We also have Steve Price who is working on the server architecture and getting us in good shape to take over the world. Steve will also oversee the tech development process when there is something to oversee.

Finally we have a few advisors:

Nicholas Begley advises us on psychology. Before founding Psyt, Nick was Head of Research at Headspace where he worked on the development of two Headspace mindfulness apps, one reaching No.1 in the Itunes App Store in Health and Fitness and the other soon to be realised. For the second he was awarded $25,000 for the development of an online mindfulness app that used ESM methods in collaboration with Yale School of Medicine. He is a practising mindfulness teacher and has worked at the Institute of Psychiatry (IoP) investigating the neural correlates of mindfulness for his Masters Dissertation in Cognitive Science. He has extensive financial experience working in the City as a Fellow of the Institute of Actuaries and holds a First Class Honours Degree in Physics from University College London.

Grant Slatter advises us on design and user experience. Grant was previously a successful property developer and has a series of children’s books – The Oddies. Grant has a #1 Health and Fitness iOS app “Star Trainer” which provides a virtual personal trainer and is currently working on a new shopping concept “Shareight” to be announced soon.

So, what’s the big idea? Well, I do a load of different things and I like that. For example I have done a bunch of different jobs – I’ve been a milkman, a chef, worked in a timber yard, been a synthetic chemist, run a digital agency, been an iOS developer, made jam and metal safety guards (not at the same time) – and I have a far richer outlook on the world that I would have if I had just sat on my backside and watched TV or got a dull 9-5 job and never moved on.

The point for me is that doing things matters and this can be in all sorts of ways. It might be simple things like cooking or playing with your kids, it might be professional things like how you have done your job or it might be “good deeds”. The fact of the matter though is that by doing things you make an impact on the world and no matter how small this is it should be recognised and celebrated.

In terms of what this looks like, well the mechanics are a lot like other social platforms. The filter though is on things that have been done in a similar way to Instagram being all about images. One result of focussing on actions is that you realise that you actually do quite a lot of things in a day and almost all of these are positive. Even things like making yourself breakfast is a positive thing to do as you are caring for yourself. This implicit leaning towards positive content as well as the reward “+K” mechanism means that users of the app are encouraged and rewarded for doing good things and the balance of content for consumption is vastly more balanced than mainstream media and current social platforms.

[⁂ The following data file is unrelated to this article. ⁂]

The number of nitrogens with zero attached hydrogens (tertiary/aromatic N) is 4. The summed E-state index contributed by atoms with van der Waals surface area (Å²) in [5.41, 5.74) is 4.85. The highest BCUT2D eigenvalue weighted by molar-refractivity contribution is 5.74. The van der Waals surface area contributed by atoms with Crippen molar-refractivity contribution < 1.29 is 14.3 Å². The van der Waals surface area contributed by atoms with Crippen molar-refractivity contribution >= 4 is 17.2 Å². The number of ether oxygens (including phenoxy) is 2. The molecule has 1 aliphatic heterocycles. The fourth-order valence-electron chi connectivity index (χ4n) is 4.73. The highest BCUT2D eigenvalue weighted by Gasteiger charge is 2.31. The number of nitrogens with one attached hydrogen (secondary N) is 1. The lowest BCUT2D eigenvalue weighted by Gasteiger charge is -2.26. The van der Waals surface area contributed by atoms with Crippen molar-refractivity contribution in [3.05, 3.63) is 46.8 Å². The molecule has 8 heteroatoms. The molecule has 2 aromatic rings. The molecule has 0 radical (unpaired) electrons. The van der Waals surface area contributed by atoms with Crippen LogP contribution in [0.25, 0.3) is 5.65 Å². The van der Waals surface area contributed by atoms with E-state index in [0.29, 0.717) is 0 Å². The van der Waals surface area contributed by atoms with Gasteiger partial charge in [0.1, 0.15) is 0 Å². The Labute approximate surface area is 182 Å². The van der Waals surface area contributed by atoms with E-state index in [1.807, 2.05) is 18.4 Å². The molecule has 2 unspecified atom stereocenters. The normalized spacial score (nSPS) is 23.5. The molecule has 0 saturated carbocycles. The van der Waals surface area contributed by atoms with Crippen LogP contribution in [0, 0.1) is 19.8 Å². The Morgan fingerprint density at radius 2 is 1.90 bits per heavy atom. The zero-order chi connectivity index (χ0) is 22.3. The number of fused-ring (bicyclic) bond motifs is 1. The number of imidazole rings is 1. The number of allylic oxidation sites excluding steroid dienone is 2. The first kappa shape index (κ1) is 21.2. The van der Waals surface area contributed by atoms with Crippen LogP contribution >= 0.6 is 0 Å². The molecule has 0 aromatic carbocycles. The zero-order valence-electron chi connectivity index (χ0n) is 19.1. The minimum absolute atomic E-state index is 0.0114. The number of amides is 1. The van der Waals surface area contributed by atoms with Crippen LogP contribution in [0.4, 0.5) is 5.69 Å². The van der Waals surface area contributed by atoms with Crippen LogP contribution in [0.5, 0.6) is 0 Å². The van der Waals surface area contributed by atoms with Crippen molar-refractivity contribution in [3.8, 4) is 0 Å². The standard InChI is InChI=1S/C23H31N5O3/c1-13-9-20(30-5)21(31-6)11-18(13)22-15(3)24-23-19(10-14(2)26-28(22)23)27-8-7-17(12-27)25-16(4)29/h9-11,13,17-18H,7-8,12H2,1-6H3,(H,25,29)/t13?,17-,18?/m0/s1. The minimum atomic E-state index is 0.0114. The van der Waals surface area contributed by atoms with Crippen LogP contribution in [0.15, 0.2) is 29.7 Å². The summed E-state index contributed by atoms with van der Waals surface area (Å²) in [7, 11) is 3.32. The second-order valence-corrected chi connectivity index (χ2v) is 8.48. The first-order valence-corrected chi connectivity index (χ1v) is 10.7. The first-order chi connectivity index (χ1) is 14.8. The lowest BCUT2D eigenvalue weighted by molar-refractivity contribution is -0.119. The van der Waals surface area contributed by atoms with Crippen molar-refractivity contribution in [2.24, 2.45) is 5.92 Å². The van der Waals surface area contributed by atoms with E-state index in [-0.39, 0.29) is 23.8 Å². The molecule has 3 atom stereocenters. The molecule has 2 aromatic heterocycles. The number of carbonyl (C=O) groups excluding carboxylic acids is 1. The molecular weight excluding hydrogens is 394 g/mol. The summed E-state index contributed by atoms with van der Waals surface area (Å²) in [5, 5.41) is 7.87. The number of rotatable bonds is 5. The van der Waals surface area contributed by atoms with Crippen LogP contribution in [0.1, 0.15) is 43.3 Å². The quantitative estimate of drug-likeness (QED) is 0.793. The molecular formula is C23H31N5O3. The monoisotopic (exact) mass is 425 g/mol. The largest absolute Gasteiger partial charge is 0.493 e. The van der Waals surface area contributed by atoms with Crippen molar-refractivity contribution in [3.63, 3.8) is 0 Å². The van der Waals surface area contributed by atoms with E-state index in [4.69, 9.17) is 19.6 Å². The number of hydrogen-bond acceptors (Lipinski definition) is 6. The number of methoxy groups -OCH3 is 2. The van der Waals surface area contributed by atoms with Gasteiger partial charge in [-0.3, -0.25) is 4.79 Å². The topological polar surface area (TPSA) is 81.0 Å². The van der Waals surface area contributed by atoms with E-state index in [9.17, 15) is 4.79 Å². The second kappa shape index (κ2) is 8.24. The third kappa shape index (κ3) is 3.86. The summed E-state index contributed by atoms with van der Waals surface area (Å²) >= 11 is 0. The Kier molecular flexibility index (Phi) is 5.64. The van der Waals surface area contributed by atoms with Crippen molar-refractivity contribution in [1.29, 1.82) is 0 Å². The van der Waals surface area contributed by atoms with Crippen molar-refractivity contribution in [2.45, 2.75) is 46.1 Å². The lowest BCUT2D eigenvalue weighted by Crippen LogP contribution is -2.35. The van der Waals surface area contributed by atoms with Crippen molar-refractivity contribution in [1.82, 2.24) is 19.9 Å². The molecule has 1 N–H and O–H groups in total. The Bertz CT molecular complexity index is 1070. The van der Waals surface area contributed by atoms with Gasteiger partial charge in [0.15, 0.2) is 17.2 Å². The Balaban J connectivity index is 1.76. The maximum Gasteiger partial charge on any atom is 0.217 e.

One important question though – what is a good action? That is up to the users. What is good for one person might not be for another and Karmr recognises this by allowing users to follow people they give Karmr to meaning they curate their own feed of people that do things they find interesting and relevant, not just good deeds and world changing things (although we like them too).

So, Karmr is an open platform for actions. These actions will inherently lean towards being positive or being good deeds but any action is welcome – the community will provide the measure. We deliver a stream of content from these actions and hopefully people will enjoy consuming this and build relationships with likeminded people.

There is a second layer that allows physical rewards to be given and that allows corporates / charities to use Karmr as a tool to track their peoples actions with an option for privacy. Rewards allow brands to encourage a specific activity which associating themselves with that action type. This is essentially a marketing tool for them.

For corporates and charities we provide an ability to invite people to a group which they can choose to post their actions to. Optionally, group actions can be kept private so only the group will see what people are doing. The group organiser can then use this to track and measure activity. This might be used to run an activity based corporate incentive scheme in conjunction with Karmr Rewards (do 20 volunteering actions and get some vouchers) or by charities and social enterprises to measure the impact of e.g. volunteers.